A leader’s ability to motivate a team is important for maintaining productivity, but also to improve the chances that the team enjoys coming to work every day.
Many people focus on the productivity and “getting things done” part. However, if your teams don’t enjoy what they do or the environment they work in, then motivation is going to suffer.
Sustainable Motivation Is the Aim
When motivation drops, that’s when leaders tend to resort to the “Do it by Friday or you’re fired” style of motivation. Sure, this might work temporarily, but it’s not sustainable.
I’m a big fan of sustainable motivation. You know, the kind of motivation that lasts. Short-term motivators like bonuses, threats or fancy dinners are nice to celebrate milestones, but their effects won’t last for long.
I believe much of sustainable motivation comes from leadership behaviour. So let’s take a look at some of the leadership traits that lead to more sustainable team motivation.
5 Leadership Traits Leading to Sustainable Motivation
1. A Positive Attitude
Positive leaders have a way of making things seem better, even when they are not great. Positive leaders tend to see issues as “challenges” and focus on improving the status quo.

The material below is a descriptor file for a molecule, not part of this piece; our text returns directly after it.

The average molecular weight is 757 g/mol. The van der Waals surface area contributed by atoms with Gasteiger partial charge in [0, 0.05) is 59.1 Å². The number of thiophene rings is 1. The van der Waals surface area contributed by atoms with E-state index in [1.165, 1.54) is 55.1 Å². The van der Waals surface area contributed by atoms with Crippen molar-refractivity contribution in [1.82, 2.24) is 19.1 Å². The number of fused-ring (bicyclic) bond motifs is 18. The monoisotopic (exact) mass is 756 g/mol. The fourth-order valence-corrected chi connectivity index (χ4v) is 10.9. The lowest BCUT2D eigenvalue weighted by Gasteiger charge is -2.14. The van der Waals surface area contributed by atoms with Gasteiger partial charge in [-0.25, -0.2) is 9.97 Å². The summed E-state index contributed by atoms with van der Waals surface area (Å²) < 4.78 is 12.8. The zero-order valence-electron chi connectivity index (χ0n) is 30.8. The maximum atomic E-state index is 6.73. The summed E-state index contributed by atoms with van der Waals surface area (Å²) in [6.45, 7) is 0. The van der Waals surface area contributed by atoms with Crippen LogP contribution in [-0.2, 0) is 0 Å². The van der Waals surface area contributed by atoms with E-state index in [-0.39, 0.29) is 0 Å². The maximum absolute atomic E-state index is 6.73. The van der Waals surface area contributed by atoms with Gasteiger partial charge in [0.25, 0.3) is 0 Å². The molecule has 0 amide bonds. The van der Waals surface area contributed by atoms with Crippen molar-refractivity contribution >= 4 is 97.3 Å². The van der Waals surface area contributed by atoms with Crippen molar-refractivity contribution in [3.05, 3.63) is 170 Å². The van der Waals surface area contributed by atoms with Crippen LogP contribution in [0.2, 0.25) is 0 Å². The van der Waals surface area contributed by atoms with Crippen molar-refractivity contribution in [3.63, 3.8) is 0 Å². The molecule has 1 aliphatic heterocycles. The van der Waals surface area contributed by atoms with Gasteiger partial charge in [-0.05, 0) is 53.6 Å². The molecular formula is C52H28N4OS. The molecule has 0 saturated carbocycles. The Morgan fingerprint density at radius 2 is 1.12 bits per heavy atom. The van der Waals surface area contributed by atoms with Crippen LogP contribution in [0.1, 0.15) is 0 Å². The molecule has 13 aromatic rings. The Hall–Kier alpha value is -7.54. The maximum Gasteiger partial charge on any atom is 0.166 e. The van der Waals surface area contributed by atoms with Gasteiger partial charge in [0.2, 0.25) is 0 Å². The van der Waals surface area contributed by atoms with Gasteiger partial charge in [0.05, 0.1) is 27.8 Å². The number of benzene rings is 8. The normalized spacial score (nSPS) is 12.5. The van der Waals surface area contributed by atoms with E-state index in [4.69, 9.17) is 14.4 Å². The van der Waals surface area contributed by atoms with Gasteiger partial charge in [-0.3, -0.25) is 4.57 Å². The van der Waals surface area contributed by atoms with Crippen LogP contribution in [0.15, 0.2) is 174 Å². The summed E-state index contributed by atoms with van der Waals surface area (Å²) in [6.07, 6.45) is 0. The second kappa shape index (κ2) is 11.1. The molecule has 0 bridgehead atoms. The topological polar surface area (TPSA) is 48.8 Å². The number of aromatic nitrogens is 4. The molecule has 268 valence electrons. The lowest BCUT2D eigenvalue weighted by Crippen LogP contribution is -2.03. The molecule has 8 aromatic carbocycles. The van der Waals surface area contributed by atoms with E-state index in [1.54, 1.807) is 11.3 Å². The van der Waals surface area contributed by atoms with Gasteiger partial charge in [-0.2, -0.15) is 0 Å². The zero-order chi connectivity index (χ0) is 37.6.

Without a positive attitude, it’s easy for teams to become overwhelmed with negativity. If all you hear is bad news, you tend to get an “echo-chamber” effect where you feel like everything is bad.
It is easy to feel negative when you are surrounded by problems. However, leaders need to try hard to remain positive, because a positive attitude can be contagious.
Thinking from a team perspective, if your leader thinks there is no hope and everything is doomed, then how would you feel motivated to push through your challenges?
2. A Realistic Mindset
Going hand in hand with a positive attitude is being able to maintain a realistic mindset. This leadership trait means that you acknowledge issues and problems where they exist. It also means you are able to set realistic targets that don’t overwhelm your team.
Leaders who are overly positive and don’t openly acknowledge the reality of their situation can seem delusional. Being perceived as a delusional leader is not ideal, because it can lead to team members beginning to lose trust in your judgement.
An unrealistic leader can also cause team stress when they create unachievable deadlines, just to please someone above them. While some stress can be helpful for motivation, too much can actually damage it.
Related post: How to Use Work Pressure to Help Your Team Thrive.
Being Realistic Is Good For Wellbeing
It is better to be realistic about the capacity of your team, and to take a longer-term view of their wellbeing and motivation.
Realistic leaders will push back on unrealistic expectations where possible, to prevent their teams from being overwhelmed.
They will then work to set achievable milestones, which may include a “stretch target” but aren’t so ridiculous as to make their team lose hope!
Resource: If you would like to improve the way you push back on unrealistic demands, Thoughtful Leader can help. Check out the Managing Upwards eBook, for tools and techniques to build confidence and help you say “No”. You and your team deserve better… get the eBook today.
3. A Focus On Empowerment